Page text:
Let's consider a partition of the words in the english language according to respective use frequency.

Looking at the frequency graph it should be easy to find classes of words with approximately the same frequency.

Now I'm interested in the size of these classes.

I know that the size depends on the relative cut-off points, but I'm more interested in a general classification, i.e. are there more common words, or more uncommon words?

  • This is a fascinating question, but is more relevant to a non-English specific text processing site or maybe even linguistics.SE. – Mitch Jul 16 '12 at 14:38
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    Your question is unclear. When you say 'classes of words' do you mean classifying together words whose frequency is within a certain range and you'll a priori specify thresholds of frequency? (e.g. 10-5%, 5-3%, 3-2%, and less than 2%?). Experimentally, most human languages follow a Zipf law. – Mitch Jul 16 '12 at 14:41
  • I can certainly say there are such words, remembering matching both words and letters frequency in substitution ciphers. Now, beyond the most common "the" I can't give you any specifics, but generally, frequency analysis is big both in cryptography and in prediction (like T9 dictionary for mobile phones, where most frequently used words are suggested first.) – SF. Jul 16 '12 at 14:45
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    This is actually a Computational Linguistics question, but I fear that StackOverflow would toss it off to Linguistics.SE — and vice versa. There are textbooks that devote many chapters to this sort of thing. You might should look into tf*idf, and see where that takes you. – tchrist Jul 16 '12 at 14:45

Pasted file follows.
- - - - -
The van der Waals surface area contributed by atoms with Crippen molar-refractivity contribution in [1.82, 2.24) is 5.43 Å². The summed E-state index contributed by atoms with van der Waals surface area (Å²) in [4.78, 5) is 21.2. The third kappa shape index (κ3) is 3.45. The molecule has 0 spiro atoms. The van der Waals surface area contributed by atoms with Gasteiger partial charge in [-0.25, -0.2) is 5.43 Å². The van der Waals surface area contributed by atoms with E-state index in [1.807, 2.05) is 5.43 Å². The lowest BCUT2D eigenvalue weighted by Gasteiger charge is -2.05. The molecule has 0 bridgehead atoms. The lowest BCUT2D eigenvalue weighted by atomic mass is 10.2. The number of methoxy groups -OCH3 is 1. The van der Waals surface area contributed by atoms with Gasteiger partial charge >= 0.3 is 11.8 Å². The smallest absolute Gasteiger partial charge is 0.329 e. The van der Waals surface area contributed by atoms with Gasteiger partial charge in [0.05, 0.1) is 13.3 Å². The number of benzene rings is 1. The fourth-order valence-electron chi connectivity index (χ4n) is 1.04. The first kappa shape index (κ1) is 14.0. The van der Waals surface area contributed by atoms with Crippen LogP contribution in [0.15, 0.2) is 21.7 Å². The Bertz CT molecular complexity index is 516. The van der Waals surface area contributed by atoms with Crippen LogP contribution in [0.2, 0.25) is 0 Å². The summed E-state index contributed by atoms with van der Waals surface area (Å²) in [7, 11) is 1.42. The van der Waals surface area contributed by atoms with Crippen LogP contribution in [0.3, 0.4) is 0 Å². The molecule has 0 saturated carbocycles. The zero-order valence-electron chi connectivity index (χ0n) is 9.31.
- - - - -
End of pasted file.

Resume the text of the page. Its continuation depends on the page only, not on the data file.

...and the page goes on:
• Bernd Elkemann - Hi! Alles ok bei dir? Kannst du mir deine e-Mail-Adresse schicken an elkemann@web.de? – Bernd Elkemann Sep 18 '16 at 9:12

There is a well-known formula that appears to describe the frequency distribution of English words reasonably well:

Zipf's law states that given some corpus of natural language utterances, the frequency of any word is inversely proportional to its rank in the frequency table. Thus the most frequent word will occur approximately twice as often as the second most frequent word, three times as often as the third most frequent word, etc. For example, in the Brown Corpus, the word "the" is the most frequently occurring word, and by itself accounts for nearly 7% of all word occurrences (69,971 out of slightly over 1 million). True to Zipf's Law, the second-place word "of" accounts for slightly over 3.5% of words (36,411 occurrences), followed by "and" (28,852).

Either from actual measurements of word frequency (see, for example, Wiktionary: Frequency lists) or from Zipf's law, one can deduce that most words are infrequently used; there are tens of thousands of words that taken all together are used less frequently than any of the or of or and. Indeed, the most-frequently-used 500 words account for more than half of all usage, leaving hundreds of thousands of words used quite infrequently indeed.

Zipf's law predicts that relative frequencies decrease like 1, 1/2, 1/3, 1/4 ... If there are a quarter-million words in the English language and their frequencies follow Zipf's law, then their relative frequencies add up to 1+1/2+1/3+1/4+...+1/250000, which is about 13.01, ie ln(250000)+gamma, where gamma is the Euler-Mascheroni constant, about 0.5772156649. Given n words in toto, if you want to find out the number of words in each of k groups with total usage the same in each of those groups, solve ln(mi)+gamma = i*(ln(n)+gamma)/k for i from 1 to k-1. That is, mi = exp(i*(ln(n)+gamma)/k -gamma). For example:

• With n=250000 and k=2: m1= exp(13.00643/2-gamma) = exp(5.926) = 374.65, implying that the first 375 words of 250000 will receive about 50% of all usage, if Zipf's law applies.
• With n=250000 and k=5: m1= exp(2.024) = 7.569, m2= 102.04, m3=1375.6, m4= 18544.5, implying that the first 8 words will receive about 20% of all usage, the first 102 about 40%, the first 1376 about 60%, and the first 18545 about 80%, if Zipf's law applies.

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